With her solo career now in bloom, Meg Duffy has become a bandleader, assembling a group to tour behind
her masterful album Wildly Idle (Humble Before the Void).

There’s an old debate among musicians on the topic of musical literacy. Some claim that a working knowledge of theory and notation detracts from creativity, while others say the more you know, the greater your musicianship.

Meg Duffy, 26, a formally trained guitarist and singer-songwriter in Los Angeles by way of upstate New York, makes a strong case for the latter argument. Duffy’s command of fretboard harmony and her melodic inventiveness—not to mention her mastery of effects pedals—have made her a busy collaborator. In the last several years, she’s enhanced the music of indie artists like Kevin Morby, Mega Bog, and Weyes Blood, among others.

But Duffy’s vision is best appreciated by spinning her debut LP, Wildly Idle (Humble Before the Void), which she released under the name Hand Habits. On the album, she sets her songs—as well as poetry by Kayla Ephros, Catherine Pond, and Lucy Blagg—to rich soundscapes that beckon you to peel back and discover their many sonic layers.

Reached via telephone, Duffy explained how she arrived at these uncanny sounds, how she captured them in the bedroom of a Los Angeles house, and about how music theory has informed her creative decisions.

“I use a DL4 to build soundscapes, and I also have the Electro-Harmonix 45000, a 4-track looping recorder that includes
some amazing effects.

There are so many great guitar sounds on Wildly Idle. What’s their primary source?
I just used one electric guitar, and I’ve only ever had one. It’s a Fender Lone Star Strat with a rosewood fretboard and single-single-hum Seymour Duncans. I use the tremolo system a lot. I made it really tight with an extra spring, too, because I don’t like it when it has a lot of give. It’s just not as physical when it’s loose.

Why do you only have one guitar?
I’ve never found another guitar that I like that I was willing to spend money on. I’ve been thinking about getting a Jaguar or a Mustang, though. I want something that I can play behind the bridge. I had the pleasure of opening for Wilco, with another group that I play in, and it was great to hear those pointy sounds from behind the bridge. But yeah, I haven’t gotten another guitar because I love mine so much.

What’s your history with that Strat, and why do you love it so much?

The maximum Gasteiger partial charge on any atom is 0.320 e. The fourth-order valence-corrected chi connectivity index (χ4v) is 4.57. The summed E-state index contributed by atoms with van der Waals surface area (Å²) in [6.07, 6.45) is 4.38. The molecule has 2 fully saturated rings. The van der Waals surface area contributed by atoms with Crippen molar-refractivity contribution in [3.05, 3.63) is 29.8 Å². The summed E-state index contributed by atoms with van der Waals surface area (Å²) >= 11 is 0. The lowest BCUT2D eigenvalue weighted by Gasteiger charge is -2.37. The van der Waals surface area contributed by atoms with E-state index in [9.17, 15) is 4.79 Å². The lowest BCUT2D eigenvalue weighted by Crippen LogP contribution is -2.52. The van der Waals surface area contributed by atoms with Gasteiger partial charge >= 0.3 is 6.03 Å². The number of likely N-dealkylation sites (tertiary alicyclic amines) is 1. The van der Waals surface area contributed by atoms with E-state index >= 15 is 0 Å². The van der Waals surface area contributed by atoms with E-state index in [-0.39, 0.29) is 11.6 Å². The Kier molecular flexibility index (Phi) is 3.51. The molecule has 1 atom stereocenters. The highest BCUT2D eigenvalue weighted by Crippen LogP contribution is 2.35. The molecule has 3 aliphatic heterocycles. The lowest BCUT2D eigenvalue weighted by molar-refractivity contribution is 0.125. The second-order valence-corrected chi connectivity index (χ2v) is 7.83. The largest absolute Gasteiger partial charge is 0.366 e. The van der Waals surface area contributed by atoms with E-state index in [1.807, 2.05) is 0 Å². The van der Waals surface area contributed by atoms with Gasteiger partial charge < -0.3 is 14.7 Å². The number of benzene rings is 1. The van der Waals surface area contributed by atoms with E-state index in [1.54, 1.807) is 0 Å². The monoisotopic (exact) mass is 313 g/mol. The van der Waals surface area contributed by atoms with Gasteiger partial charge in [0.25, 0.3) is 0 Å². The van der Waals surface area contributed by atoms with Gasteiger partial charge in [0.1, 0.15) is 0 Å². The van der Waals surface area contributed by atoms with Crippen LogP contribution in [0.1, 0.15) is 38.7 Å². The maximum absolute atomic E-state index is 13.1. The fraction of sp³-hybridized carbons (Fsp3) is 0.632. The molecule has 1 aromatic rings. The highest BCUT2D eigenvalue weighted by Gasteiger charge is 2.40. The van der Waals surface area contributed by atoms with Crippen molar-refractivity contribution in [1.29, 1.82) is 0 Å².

It was the first guitar I ever bought for myself. I started out on an Austin Strat copy. After about a year, my uncle Richard, who is a luthier, was like, “Okay, now you should get a real guitar,” and he took me to a place called Parkway Music in Clifton Park, New York. I went in wanting a white or seafoam green one, but I ended up liking this sunburst Strat so much I bought it. It was 900 bucks, which was a lot, because I was 18 and about to go to college.

The neck always feels so good to me. And I love the way the way the guitar sounds, although as my ear is evolving, I’m starting to recognize why it would be nice to have another guitar, in terms of tone. I don’t always like the midrange on it.

Duffy’s debut album as Hand Habits was recorded mostly in her bedroom using an Avid Mbox interface, Pro Tools, and a few borrowed microphones.

Maybe part of it is sentimental. I feel I’ve built up a relationship with my guitar. I know it so well, and I can pull off the things I want to execute on it. It’s like driving a car.

Let’s talk about the rest of the gear. What effects and amps did you use on the record?
I was originally using a vintage Music Man that was left in the house that I was recording in. I tracked a couple of rhythm guitars on that, and then it started to shit the bed. It wasn’t having any output at all, and those things are notoriously heavy. I also didn’t have a car, so I was like, “I can’t really fix this. I can’t bring it anywhere.” I also didn’t want to put money into it, because it wasn’t mine.

And then, halfway through making the record, I bought a Fender Hot Rod Deluxe. That’s always a fun amp I go back to because it’s so simple and it has a lot of bass. I tend to roll off the high end on anything I do. I started using that amp, and then—I don’t know if it was a tube problem or there was something rattling within the cabinet—any time I’d play the note D, it would rattle. That started driving me nuts, so I recorded the rest of the guitar on the album direct, through an [Avid] Mbox.

What about effects?
I have a bunch of pedals, which were always in the mix. I used an [Ibanez] TS9DX [Turbo Tube Screamer], which I keep on the TS9 setting. I also use a Boss Mega Distortion, which is really cool. I have a Strymon El Capistan that I use on guitar, as well as vocals, because the reverb sounds great, and it always adds a nice fake-tape sound. Their stuff is so good. I wish I could afford more.

I love using a Diamond Quantum Leap delay—especially in the pitch ramp mode—and after that I’ll put the Strymon, with a really long decay time, so I get a lot of oscillation. The Quantum Leap’s pitch ramp is foot-controllable, and when I hold down the footswitch, it gives off a subtle “whoo”—a lot more subtle than other pitch-shifting pedals.

And then there’s the looping. I use a [Line 6] DL4 to build soundscapes, and I also have the Electro-Harmonix 45000, a 4-track looping recorder that includes some amazing effects. I like to run both loopers at the same time.